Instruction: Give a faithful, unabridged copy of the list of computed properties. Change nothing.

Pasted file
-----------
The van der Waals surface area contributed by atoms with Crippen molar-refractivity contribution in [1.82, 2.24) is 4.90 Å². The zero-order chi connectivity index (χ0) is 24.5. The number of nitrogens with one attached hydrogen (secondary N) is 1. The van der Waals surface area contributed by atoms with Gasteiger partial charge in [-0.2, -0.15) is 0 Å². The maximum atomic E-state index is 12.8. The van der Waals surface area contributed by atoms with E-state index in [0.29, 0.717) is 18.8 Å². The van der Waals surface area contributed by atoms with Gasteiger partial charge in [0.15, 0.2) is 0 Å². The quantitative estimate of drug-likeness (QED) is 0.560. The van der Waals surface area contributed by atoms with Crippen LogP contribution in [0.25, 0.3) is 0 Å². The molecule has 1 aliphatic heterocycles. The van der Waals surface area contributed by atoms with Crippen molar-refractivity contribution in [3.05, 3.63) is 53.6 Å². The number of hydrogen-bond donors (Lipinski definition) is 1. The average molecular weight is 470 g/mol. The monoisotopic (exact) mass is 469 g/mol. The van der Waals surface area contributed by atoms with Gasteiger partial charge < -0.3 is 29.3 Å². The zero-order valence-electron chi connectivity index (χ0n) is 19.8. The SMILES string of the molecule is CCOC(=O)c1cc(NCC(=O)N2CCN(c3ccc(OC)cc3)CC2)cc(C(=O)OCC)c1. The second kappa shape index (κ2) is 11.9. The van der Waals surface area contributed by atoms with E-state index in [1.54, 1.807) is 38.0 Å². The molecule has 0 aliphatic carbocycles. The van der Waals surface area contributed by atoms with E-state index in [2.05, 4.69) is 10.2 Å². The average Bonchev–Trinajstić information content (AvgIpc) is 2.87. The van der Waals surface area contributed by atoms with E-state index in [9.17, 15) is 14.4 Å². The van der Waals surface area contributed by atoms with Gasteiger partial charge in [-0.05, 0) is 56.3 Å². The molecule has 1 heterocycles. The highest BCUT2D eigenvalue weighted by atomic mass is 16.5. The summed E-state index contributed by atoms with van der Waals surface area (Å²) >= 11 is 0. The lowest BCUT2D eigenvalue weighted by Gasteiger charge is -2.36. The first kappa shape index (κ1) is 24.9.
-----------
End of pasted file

The van der Waals surface area contributed by atoms with Crippen molar-refractivity contribution in [1.82, 2.24) is 4.90 Å². The zero-order chi connectivity index (χ0) is 24.5. The number of nitrogens with one attached hydrogen (secondary N) is 1. The van der Waals surface area contributed by atoms with Gasteiger partial charge in [-0.2, -0.15) is 0 Å². The maximum atomic E-state index is 12.8. The van der Waals surface area contributed by atoms with E-state index in [0.29, 0.717) is 18.8 Å². The van der Waals surface area contributed by atoms with Gasteiger partial charge in [0.15, 0.2) is 0 Å². The quantitative estimate of drug-likeness (QED) is 0.560. The van der Waals surface area contributed by atoms with Crippen LogP contribution in [0.25, 0.3) is 0 Å². The molecule has 1 aliphatic heterocycles. The van der Waals surface area contributed by atoms with Crippen molar-refractivity contribution in [3.05, 3.63) is 53.6 Å². The number of hydrogen-bond donors (Lipinski definition) is 1. The average molecular weight is 470 g/mol. The monoisotopic (exact) mass is 469 g/mol. The van der Waals surface area contributed by atoms with Gasteiger partial charge < -0.3 is 29.3 Å². The zero-order valence-electron chi connectivity index (χ0n) is 19.8. The SMILES string of the molecule is CCOC(=O)c1cc(NCC(=O)N2CCN(c3ccc(OC)cc3)CC2)cc(C(=O)OCC)c1. The second kappa shape index (κ2) is 11.9. The van der Waals surface area contributed by atoms with E-state index in [1.54, 1.807) is 38.0 Å². The molecule has 0 aliphatic carbocycles. The van der Waals surface area contributed by atoms with E-state index in [2.05, 4.69) is 10.2 Å². The average Bonchev–Trinajstić information content (AvgIpc) is 2.87. The van der Waals surface area contributed by atoms with E-state index in [9.17, 15) is 14.4 Å². The van der Waals surface area contributed by atoms with Gasteiger partial charge in [-0.05, 0) is 56.3 Å². The molecule has 1 heterocycles. The highest BCUT2D eigenvalue weighted by atomic mass is 16.5. The summed E-state index contributed by atoms with van der Waals surface area (Å²) >= 11 is 0. The lowest BCUT2D eigenvalue weighted by Gasteiger charge is -2.36. The first kappa shape index (κ1) is 24.9.